Markkula Center of Applied Ethics

Advise & Consent

by Terri Peretti

I. The History of Advise & Consent
The ever imperial Richard Nixon once said: "The Constitution entrusts one person with the power of appointment." What Nixon conveniently forgot was that Article II of the Constitution provides that "The President shall nominate, and by and with the Advice and Consent of the Senate, shall appoint Judges."

It took several months and lots of wrangling to come up with that particular provision, and there's lots of debate over what exactly was intended. But what we know is that the Framers were pretty smart, they were practical politicians, and they knew that Senate confirmation would inevitably invite politics into the process. And they were right.

In 1795, the Senate rejected George Washington's nomination of John Rutledge to be C.J. because of the nominee's opposition to the Jay Treaty. In 1828, the Senate delayed John Quincy Adam's nomination of John Crittenden on a strictly partisan vote to save the vacancy for an incoming president---Andrew Jackson---who they liked better.

So the Senate has never been just a rubber stamp. It has taken its role quite seriously, refusing to confirm historically nearly 20% of the president's nominees to the Supreme Court (with a similar percentage for recent lower court nominees).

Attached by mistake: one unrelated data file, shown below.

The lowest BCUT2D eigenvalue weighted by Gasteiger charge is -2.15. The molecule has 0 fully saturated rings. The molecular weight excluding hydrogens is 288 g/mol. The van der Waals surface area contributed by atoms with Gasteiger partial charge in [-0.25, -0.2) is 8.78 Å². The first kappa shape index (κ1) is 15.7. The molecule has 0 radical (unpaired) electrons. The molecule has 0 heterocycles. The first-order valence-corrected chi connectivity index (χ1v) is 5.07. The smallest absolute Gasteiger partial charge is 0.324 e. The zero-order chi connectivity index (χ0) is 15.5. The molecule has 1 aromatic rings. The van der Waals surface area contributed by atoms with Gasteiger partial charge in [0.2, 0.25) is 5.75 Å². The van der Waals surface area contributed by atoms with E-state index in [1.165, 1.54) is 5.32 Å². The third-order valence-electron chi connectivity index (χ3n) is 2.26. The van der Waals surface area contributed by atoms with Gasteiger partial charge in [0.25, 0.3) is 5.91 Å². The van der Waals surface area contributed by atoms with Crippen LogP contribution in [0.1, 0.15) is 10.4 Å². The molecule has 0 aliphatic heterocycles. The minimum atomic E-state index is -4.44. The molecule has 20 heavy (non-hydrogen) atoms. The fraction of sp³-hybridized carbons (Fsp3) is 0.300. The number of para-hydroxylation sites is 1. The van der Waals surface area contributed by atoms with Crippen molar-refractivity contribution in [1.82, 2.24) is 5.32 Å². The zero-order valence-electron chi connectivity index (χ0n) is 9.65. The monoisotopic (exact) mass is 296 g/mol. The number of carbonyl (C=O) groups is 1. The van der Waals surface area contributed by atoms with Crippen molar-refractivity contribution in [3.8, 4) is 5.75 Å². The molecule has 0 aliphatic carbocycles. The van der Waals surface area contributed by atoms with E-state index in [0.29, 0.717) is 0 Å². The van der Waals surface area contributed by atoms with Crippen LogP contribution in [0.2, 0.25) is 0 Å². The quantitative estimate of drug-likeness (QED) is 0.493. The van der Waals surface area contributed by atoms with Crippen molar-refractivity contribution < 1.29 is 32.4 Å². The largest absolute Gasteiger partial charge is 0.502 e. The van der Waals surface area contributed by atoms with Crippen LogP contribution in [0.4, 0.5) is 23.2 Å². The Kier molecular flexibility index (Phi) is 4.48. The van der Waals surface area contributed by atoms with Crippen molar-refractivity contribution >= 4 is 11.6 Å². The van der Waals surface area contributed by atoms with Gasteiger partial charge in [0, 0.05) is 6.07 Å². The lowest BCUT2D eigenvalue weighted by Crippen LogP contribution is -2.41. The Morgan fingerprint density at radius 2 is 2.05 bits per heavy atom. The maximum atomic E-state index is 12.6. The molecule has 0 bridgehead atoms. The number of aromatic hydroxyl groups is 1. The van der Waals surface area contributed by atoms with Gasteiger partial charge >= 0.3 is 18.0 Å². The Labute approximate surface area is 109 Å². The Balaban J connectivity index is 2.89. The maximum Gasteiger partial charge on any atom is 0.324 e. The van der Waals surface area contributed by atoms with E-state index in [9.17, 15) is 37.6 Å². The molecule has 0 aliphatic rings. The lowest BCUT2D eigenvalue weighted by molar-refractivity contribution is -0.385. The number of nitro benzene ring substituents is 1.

Plus we have to remember that this is "the tip of the iceberg" and doesn't include when presidents anticipate Senate preferences and choose nominees in order to avoid defeat, as when President Ford nominated the moderate John Paul Stevens instead of the conservative Robert Bork whom the Democratic Senate would never have confirmed.

And finally there's senatorial courtesy, where senators will refuse to confirm a nominee if opposed by home-state senators of the president's party. Senatorial courtesy is a powerful constraint on the president's freedom to appoint judges to the lower federal bench.

Looking back at over two centuries of advice and consent, we can see that

  • The process has always been contentious.
  • It's always been driven by partisanship and ideology, with presidents & senators competing to shape the bench.